Dr.Kota Shivram Karanth(1902-1997)
IGNCA Remembers Dr. Shivarama Karanth
The IGNCA regional center at Bangalore is organizing a day long National Seminar on the contribution of Dr. K.S. Karanth to the art form of Yakshagana on 28th July 2002 at Bangalore.
Yakshagana has a traceable history of at least six hundred years. In Karnataka, the wonderful art is seen in several forms, adopted by different schools. The two (now three) coastal districts of Karnataka have preserved this art to a great extent. Yakshagana shares some strikingly similar features with the other South Indian ancient theatrical and dance forms such as Terukkootu, Kudiyattam, Kathakali Kuchipudi, Bhagavata Melam, Dodata, Sannata, Srikrishna Parijata etc.
Dr. Kota Shivarama Karanth was the first person to take interest in the theoretical and practical aspects of Yakshagana . He reformed the costumes, scripts, music and other ingredients that make Yakshagana a mesmerising theatre, to suit the contemporary taste and style. At a time when traditional art forms were fast losing audience, he made Yakshagana an attractive art form, interesting to the present day generation. Dr. Karanth is one of the most arresting personalities in the literary and theatre world of India. His interests have been vast and varied. He was a great novelist, innovative playwright, unique essayist, one man-mission-encyclopaedist, cultural anthropologist, art historian, lexicographer, promoter, of science and environmentalist.
Besides honorary doctorates from several Indian universities and fellowships from two national academics – the Sahitya Akademi and the Sangeeth Natak Akademi, he has received the prestigious Janapith award in 1978, Dadabhai Navroji award and Tulsi Samman in 1990. He has written 150 books in Kannada and English. His works have been translated into several Indian languages and filmed as well. Among all his achievement, his contribution to Yakshagana the Indian theatre form is singular.
Kannada Writer, Novelist, Artist, Educator, Art Critic, Dancer, Philosopher, Environmentalist.
“I’ve always been confused about you two. Now that both of you are here together, my confusion is doubled!” Dr. Karanth joked as I paid him a visit in Puttur along with Dr. Suryanath Kamath. I gave him a photograph of his, which I had taken 40 years ago, as a boy, during the Kumta Sahitya Sammelan. I even pointed to his hands in the photograph which were hiding a box of tobacco and his comments at that time. He burst out into a Yakshagana style laughter!
Dr. Karanth inspired several generations of youngsters to love and preserve our art, heritage and environment. His works on children’s education done seventy years ago are still unequalled in Kannada language. In his death, Karnataka has lost one of its foremost sons.
Dr. Kota Shivram Karanth (1902-1997)
When one thinks of famous Kannada literary personalities, lots of names come to our minds. One of them, undoubtedly is Dr. Shivram Karanth. Dr. Karanth is not only well known in Kannada literary circles but also is well known nationally. He hails from Kota, a small village in the South Canara. Apart from his literary prowess, Dr. Karanth is also an authority in Yakshagana. He has studied the art form – Yakshagana extensively and has published books on them. Yakshagana-Bayalata (1958) in Kannada, and Yakshagana(1975) are two of his masterpieces on Yakshagana. Dr. Karanth has received international acclaim for his study on this rare folk art. Yakshagana is a folk art from Dakshina Kannada.His work includes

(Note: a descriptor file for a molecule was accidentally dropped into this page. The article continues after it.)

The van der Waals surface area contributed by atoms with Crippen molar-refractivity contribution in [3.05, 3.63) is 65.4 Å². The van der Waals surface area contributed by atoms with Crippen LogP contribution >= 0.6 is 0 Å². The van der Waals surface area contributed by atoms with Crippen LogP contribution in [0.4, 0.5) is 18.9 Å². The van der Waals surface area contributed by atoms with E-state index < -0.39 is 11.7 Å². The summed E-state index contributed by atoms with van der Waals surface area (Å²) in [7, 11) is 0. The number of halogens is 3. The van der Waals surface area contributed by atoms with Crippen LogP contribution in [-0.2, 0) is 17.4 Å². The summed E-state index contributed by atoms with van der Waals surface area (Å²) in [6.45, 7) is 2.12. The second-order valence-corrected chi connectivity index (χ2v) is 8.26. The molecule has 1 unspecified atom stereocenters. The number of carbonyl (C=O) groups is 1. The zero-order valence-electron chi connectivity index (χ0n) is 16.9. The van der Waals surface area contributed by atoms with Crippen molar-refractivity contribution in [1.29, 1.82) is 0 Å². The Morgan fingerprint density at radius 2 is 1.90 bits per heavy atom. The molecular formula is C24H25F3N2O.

Four short stories,
Six books of essays and sketches,
thirteen books on art, including a history of world art and an authoritative work on Chalukyan sculpture and architecture,
A standard treatise on the Yakshagana, with which dramatic form, his name is identified,
A three volume book of knowledge for children,
A four volume encyclopedia on science for grown ups,
240 children’s books
Six books on travel,
In addition compilation of his random articles and speeches numbering a couple of thousand are being published. So far eight of these anthologies have been published. (Courtesy: Discover India)
Such is extent of Dr. Karanth’s contribution to Indian literature. Dr. Karanth is very well known for writing on a variety of topics such as social castism, social conflicts, and social rigidity. His novels are powerful in nature and represent revolt and rebillion. Dr. Karanth’s novels are well known for their uniqueness and genuiness. His most acclaimed work, which is well known, is Chommana dudi, which Dr. Karanth took only 5 days to write.
Dr. Karanth did not go to any special school to learn the techniques of writing. It came very naturally to him. He did not have any set formula for any of his book nor did he even write on the same topic. He wrote on several issues plaguing today’s society. Dr. Karanth can be best described as a revolutionary writer. He addressed many issues in his book, which were rampant in Dakshina Kannada. He wrote about the common man, who struggled, for his rights. He wrote about the woman who wanted to be treated equally like a man. He wrote about you and me and the society that we live in. Choma, Mookajji, and Nagaveni are some of characters in Dr. Karanth’s books who are still linger in our minds long after we read the book.
Dr. Karanth has received many accolades for his literary contributions. He has been bestowed with the highest honor any Indian can achieve – Padmabushan. He has also received awards and fellowships from the Sahitya Akademi, as well as the Sangeet Natak Akademi. He has also won the Jnanapeet award and also the Tulsi Samman. Dr. Karanth has also received honorary doctorates from many universities in India. Inspite of all this, Dr. Karanth chose to live a modest and a simple life in Kota, a small village in South Canara.